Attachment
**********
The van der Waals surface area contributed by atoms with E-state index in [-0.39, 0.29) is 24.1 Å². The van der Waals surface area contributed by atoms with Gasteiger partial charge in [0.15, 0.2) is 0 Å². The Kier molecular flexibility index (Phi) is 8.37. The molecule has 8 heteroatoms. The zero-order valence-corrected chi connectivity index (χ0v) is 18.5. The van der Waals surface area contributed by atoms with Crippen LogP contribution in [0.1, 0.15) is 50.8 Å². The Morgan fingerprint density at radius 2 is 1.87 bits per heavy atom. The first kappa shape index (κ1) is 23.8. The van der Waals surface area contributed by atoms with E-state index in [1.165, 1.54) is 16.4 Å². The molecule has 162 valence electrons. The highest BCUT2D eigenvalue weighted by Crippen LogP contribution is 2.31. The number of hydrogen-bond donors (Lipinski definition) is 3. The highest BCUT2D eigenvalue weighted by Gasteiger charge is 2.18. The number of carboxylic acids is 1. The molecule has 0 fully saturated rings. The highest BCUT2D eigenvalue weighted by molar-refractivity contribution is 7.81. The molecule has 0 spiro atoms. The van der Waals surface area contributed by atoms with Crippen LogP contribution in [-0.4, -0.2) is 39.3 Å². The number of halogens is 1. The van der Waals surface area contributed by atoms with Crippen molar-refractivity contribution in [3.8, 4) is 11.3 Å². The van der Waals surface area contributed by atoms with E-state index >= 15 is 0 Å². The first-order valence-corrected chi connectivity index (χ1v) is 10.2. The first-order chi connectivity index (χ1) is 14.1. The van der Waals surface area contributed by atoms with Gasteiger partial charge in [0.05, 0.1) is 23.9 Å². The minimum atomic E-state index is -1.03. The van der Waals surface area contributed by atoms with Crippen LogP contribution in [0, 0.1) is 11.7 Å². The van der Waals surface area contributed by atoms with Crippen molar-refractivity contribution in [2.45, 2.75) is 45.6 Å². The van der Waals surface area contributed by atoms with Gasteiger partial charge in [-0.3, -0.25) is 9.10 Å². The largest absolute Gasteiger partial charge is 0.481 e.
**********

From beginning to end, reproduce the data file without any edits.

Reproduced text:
The van der Waals surface area contributed by atoms with E-state index in [-0.39, 0.29) is 24.1 Å². The van der Waals surface area contributed by atoms with Gasteiger partial charge in [0.15, 0.2) is 0 Å². The Kier molecular flexibility index (Phi) is 8.37. The molecule has 8 heteroatoms. The zero-order valence-corrected chi connectivity index (χ0v) is 18.5. The van der Waals surface area contributed by atoms with Crippen LogP contribution in [0.1, 0.15) is 50.8 Å². The Morgan fingerprint density at radius 2 is 1.87 bits per heavy atom. The first kappa shape index (κ1) is 23.8. The van der Waals surface area contributed by atoms with E-state index in [1.165, 1.54) is 16.4 Å². The molecule has 162 valence electrons. The highest BCUT2D eigenvalue weighted by Crippen LogP contribution is 2.31. The number of hydrogen-bond donors (Lipinski definition) is 3. The highest BCUT2D eigenvalue weighted by Gasteiger charge is 2.18. The number of carboxylic acids is 1. The molecule has 0 fully saturated rings. The highest BCUT2D eigenvalue weighted by molar-refractivity contribution is 7.81. The molecule has 0 spiro atoms. The van der Waals surface area contributed by atoms with Crippen LogP contribution in [-0.4, -0.2) is 39.3 Å². The number of halogens is 1. The van der Waals surface area contributed by atoms with Crippen molar-refractivity contribution in [3.8, 4) is 11.3 Å². The van der Waals surface area contributed by atoms with E-state index >= 15 is 0 Å². The first-order valence-corrected chi connectivity index (χ1v) is 10.2. The first-order chi connectivity index (χ1) is 14.1. The van der Waals surface area contributed by atoms with Gasteiger partial charge in [0.05, 0.1) is 23.9 Å². The minimum atomic E-state index is -1.03. The van der Waals surface area contributed by atoms with Crippen LogP contribution in [0, 0.1) is 11.7 Å². The van der Waals surface area contributed by atoms with Crippen molar-refractivity contribution in [2.45, 2.75) is 45.6 Å². The van der Waals surface area contributed by atoms with Gasteiger partial charge in [-0.3, -0.25) is 9.10 Å². The largest absolute Gasteiger partial charge is 0.481 e.